Erwin Splettstößer, Christl Ehlers, Brigitte Borchert und Wolfgang von Waltershausen in Menschen am Sonntag (D 1930, Regie: Robert Siodmak, Edgar G. Ulmer, Rochus Gliese). Quelle: Deutsche Kinemathek – Fotoarchiv
The Weimar Republic was founded 100 years ago. On the occasion of this anniversary, we look back at the relationship between cinema and everyday culture, the innovations of the film trade and the emergence of film criticism and theory in the 1920s.
Like no other art form, cinema reflected the spirit of the modern era: fashion and sports, mobility and urban life, gender issues and the emergence of psychoanalysis characterize the films of the period, which would have a profound influence on international film aesthetics.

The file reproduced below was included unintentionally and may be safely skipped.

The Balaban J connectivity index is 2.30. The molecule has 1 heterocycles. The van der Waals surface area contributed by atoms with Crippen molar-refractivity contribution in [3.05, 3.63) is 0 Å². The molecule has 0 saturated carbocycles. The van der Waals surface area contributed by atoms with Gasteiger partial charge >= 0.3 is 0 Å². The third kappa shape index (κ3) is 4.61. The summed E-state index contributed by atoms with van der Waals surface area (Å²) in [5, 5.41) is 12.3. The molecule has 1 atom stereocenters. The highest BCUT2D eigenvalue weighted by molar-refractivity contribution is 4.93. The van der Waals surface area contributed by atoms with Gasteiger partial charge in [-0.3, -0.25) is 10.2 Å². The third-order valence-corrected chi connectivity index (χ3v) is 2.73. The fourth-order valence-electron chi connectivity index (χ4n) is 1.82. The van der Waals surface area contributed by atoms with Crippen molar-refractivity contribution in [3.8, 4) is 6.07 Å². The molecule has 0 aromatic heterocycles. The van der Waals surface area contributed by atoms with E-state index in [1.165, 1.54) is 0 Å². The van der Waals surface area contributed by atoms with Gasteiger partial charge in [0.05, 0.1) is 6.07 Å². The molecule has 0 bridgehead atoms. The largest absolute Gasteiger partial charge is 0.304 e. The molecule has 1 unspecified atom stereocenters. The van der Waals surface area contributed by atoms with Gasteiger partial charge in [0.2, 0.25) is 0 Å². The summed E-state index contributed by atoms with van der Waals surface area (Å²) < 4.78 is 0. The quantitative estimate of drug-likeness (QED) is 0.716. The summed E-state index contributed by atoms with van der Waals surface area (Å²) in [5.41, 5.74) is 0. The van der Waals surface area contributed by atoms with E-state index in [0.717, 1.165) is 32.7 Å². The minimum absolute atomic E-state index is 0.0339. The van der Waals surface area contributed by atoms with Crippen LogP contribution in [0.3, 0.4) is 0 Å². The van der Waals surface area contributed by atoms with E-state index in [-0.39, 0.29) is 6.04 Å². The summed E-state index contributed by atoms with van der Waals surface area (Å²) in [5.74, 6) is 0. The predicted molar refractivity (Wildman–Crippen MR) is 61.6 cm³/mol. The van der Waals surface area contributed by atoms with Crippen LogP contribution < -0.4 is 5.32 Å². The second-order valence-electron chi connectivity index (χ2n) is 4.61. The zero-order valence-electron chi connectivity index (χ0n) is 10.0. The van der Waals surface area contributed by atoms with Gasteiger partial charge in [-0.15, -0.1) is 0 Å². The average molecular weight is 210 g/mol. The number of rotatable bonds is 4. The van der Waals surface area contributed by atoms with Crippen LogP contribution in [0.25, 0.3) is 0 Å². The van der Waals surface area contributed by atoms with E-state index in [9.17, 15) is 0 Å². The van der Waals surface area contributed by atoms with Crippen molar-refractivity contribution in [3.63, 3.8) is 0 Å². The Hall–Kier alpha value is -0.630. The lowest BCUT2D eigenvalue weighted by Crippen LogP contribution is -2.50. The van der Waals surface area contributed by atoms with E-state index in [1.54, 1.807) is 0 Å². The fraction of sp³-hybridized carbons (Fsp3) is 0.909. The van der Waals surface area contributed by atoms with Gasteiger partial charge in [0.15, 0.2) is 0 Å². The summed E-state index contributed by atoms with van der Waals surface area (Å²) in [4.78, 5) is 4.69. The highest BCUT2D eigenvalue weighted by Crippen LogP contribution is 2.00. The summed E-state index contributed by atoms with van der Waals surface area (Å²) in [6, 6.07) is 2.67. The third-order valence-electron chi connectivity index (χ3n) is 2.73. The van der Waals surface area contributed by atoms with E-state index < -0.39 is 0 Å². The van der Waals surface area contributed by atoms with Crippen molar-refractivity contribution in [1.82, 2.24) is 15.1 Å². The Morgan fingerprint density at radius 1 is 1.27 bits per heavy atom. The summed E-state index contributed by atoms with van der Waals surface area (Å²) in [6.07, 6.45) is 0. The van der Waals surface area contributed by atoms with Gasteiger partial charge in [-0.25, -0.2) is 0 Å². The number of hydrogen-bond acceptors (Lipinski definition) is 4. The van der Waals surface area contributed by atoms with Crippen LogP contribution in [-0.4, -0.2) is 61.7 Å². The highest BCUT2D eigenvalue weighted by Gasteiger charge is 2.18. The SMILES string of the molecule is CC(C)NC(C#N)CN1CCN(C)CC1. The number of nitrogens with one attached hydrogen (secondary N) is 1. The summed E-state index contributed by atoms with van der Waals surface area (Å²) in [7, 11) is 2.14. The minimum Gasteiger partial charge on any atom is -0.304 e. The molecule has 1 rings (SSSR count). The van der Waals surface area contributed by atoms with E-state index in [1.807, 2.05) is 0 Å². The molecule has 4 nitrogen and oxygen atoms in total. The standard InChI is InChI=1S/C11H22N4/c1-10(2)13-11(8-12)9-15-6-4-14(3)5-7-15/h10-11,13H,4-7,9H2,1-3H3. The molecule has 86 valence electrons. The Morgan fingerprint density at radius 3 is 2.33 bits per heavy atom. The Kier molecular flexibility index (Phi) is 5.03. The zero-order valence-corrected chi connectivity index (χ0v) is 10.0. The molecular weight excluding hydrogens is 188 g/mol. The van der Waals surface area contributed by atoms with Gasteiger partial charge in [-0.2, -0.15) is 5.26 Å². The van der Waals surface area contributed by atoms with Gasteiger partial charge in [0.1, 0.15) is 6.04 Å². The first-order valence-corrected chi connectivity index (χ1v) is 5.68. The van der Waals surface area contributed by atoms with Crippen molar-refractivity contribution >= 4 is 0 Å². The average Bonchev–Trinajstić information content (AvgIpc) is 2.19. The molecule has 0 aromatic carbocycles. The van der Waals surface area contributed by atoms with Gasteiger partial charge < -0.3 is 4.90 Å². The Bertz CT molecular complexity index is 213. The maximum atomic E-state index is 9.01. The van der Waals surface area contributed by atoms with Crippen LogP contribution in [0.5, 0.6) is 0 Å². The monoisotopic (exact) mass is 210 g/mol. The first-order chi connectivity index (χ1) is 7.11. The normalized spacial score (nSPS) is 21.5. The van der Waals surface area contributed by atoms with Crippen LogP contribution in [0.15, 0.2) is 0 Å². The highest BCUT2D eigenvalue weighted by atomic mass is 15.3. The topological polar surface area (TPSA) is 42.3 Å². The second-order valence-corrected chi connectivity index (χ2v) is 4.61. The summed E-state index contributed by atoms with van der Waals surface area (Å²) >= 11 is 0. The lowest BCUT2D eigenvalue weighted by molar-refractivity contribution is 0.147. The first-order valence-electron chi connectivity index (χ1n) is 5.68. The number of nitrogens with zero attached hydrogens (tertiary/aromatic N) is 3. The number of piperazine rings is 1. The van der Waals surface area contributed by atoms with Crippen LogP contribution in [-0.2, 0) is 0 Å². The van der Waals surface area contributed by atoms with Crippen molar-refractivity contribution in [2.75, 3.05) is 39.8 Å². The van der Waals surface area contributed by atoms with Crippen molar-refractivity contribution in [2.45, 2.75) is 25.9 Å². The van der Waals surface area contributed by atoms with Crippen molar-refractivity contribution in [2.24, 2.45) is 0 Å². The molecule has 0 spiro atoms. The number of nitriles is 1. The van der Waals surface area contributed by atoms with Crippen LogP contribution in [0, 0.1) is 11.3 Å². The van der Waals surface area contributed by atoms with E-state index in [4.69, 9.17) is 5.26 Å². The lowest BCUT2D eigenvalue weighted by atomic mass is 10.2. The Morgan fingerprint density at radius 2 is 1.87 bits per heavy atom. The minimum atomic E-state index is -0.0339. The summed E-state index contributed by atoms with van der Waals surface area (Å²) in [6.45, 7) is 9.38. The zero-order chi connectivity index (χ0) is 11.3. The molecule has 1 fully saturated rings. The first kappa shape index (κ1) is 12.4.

Screenplays, posters, props and cameras highlight film’s references to literature, arts, architecture and social developments. The exhibition also sheds light on the work of women behind the camera, who have frequently fallen into oblivion. It presents 21 women professionals within the film industry who played decisive roles as producers, directors, screenwriters, or set designers.
Along 23 main topics, we lead you through the "roaring 20s" – from the first cinema palaces right into the heart of Babylon Berlin and to the sudden end of artistic freedom under the National Socialists.